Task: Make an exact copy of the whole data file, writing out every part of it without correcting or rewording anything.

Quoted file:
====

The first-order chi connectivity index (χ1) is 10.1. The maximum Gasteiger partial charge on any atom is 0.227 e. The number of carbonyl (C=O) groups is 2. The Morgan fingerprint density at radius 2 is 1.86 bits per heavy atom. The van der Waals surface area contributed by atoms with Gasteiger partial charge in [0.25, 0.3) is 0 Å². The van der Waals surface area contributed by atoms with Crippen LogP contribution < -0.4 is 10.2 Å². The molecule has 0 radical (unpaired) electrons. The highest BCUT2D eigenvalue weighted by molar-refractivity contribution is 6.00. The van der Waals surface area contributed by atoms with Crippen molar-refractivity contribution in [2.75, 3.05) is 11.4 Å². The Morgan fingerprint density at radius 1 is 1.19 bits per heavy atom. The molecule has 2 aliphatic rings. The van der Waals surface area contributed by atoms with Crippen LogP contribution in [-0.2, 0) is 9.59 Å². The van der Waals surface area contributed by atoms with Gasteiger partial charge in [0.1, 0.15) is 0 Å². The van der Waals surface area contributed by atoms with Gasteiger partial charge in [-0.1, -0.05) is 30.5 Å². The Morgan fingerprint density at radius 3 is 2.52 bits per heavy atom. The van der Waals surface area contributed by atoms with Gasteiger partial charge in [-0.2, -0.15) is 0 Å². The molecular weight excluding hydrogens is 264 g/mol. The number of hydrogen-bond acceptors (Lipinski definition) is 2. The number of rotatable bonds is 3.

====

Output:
The first-order chi connectivity index (χ1) is 10.1. The maximum Gasteiger partial charge on any atom is 0.227 e. The number of carbonyl (C=O) groups is 2. The Morgan fingerprint density at radius 2 is 1.86 bits per heavy atom. The van der Waals surface area contributed by atoms with Gasteiger partial charge in [0.25, 0.3) is 0 Å². The van der Waals surface area contributed by atoms with Crippen LogP contribution < -0.4 is 10.2 Å². The molecule has 0 radical (unpaired) electrons. The highest BCUT2D eigenvalue weighted by molar-refractivity contribution is 6.00. The van der Waals surface area contributed by atoms with Crippen molar-refractivity contribution in [2.75, 3.05) is 11.4 Å². The Morgan fingerprint density at radius 1 is 1.19 bits per heavy atom. The molecule has 2 aliphatic rings. The van der Waals surface area contributed by atoms with Crippen LogP contribution in [-0.2, 0) is 9.59 Å². The van der Waals surface area contributed by atoms with Gasteiger partial charge in [0.1, 0.15) is 0 Å². The van der Waals surface area contributed by atoms with Gasteiger partial charge in [-0.1, -0.05) is 30.5 Å². The Morgan fingerprint density at radius 3 is 2.52 bits per heavy atom. The van der Waals surface area contributed by atoms with Gasteiger partial charge in [-0.2, -0.15) is 0 Å². The molecular weight excluding hydrogens is 264 g/mol. The number of hydrogen-bond acceptors (Lipinski definition) is 2. The number of rotatable bonds is 3.